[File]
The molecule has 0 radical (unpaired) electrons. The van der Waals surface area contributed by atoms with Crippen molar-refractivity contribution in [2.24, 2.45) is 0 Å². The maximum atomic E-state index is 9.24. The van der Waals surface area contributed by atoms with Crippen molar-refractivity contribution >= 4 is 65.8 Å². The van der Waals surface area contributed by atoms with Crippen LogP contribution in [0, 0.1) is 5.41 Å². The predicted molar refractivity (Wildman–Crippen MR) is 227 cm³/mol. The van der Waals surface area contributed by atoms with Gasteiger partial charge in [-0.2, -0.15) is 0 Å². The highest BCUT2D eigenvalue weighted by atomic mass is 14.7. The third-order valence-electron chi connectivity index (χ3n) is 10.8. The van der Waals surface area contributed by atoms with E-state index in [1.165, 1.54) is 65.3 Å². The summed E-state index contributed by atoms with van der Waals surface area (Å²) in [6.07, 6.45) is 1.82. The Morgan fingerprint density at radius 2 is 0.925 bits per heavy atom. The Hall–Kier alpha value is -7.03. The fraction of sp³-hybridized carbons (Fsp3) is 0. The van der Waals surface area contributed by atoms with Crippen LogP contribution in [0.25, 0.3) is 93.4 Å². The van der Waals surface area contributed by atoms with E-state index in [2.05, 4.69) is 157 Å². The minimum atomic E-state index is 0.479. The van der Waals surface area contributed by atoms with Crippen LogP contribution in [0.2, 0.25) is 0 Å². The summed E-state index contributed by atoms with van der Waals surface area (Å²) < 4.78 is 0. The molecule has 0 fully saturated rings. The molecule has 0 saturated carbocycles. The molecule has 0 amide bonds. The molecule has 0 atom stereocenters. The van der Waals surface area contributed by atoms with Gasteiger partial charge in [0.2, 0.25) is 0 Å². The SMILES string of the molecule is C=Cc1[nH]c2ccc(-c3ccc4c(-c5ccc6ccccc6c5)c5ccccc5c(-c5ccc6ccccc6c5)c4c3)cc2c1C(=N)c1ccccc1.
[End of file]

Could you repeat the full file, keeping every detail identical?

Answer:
The molecule has 0 radical (unpaired) electrons. The van der Waals surface area contributed by atoms with Crippen molar-refractivity contribution in [2.24, 2.45) is 0 Å². The maximum atomic E-state index is 9.24. The van der Waals surface area contributed by atoms with Crippen molar-refractivity contribution >= 4 is 65.8 Å². The van der Waals surface area contributed by atoms with Crippen LogP contribution in [0, 0.1) is 5.41 Å². The predicted molar refractivity (Wildman–Crippen MR) is 227 cm³/mol. The van der Waals surface area contributed by atoms with Gasteiger partial charge in [-0.2, -0.15) is 0 Å². The highest BCUT2D eigenvalue weighted by atomic mass is 14.7. The third-order valence-electron chi connectivity index (χ3n) is 10.8. The van der Waals surface area contributed by atoms with E-state index in [1.165, 1.54) is 65.3 Å². The summed E-state index contributed by atoms with van der Waals surface area (Å²) in [6.07, 6.45) is 1.82. The Morgan fingerprint density at radius 2 is 0.925 bits per heavy atom. The Hall–Kier alpha value is -7.03. The fraction of sp³-hybridized carbons (Fsp3) is 0. The van der Waals surface area contributed by atoms with Crippen LogP contribution in [0.25, 0.3) is 93.4 Å². The van der Waals surface area contributed by atoms with E-state index in [2.05, 4.69) is 157 Å². The minimum atomic E-state index is 0.479. The van der Waals surface area contributed by atoms with Crippen LogP contribution in [0.2, 0.25) is 0 Å². The summed E-state index contributed by atoms with van der Waals surface area (Å²) < 4.78 is 0. The molecule has 0 fully saturated rings. The molecule has 0 saturated carbocycles. The molecule has 0 amide bonds. The molecule has 0 atom stereocenters. The van der Waals surface area contributed by atoms with Gasteiger partial charge in [0.2, 0.25) is 0 Å². The SMILES string of the molecule is C=Cc1[nH]c2ccc(-c3ccc4c(-c5ccc6ccccc6c5)c5ccccc5c(-c5ccc6ccccc6c5)c4c3)cc2c1C(=N)c1ccccc1.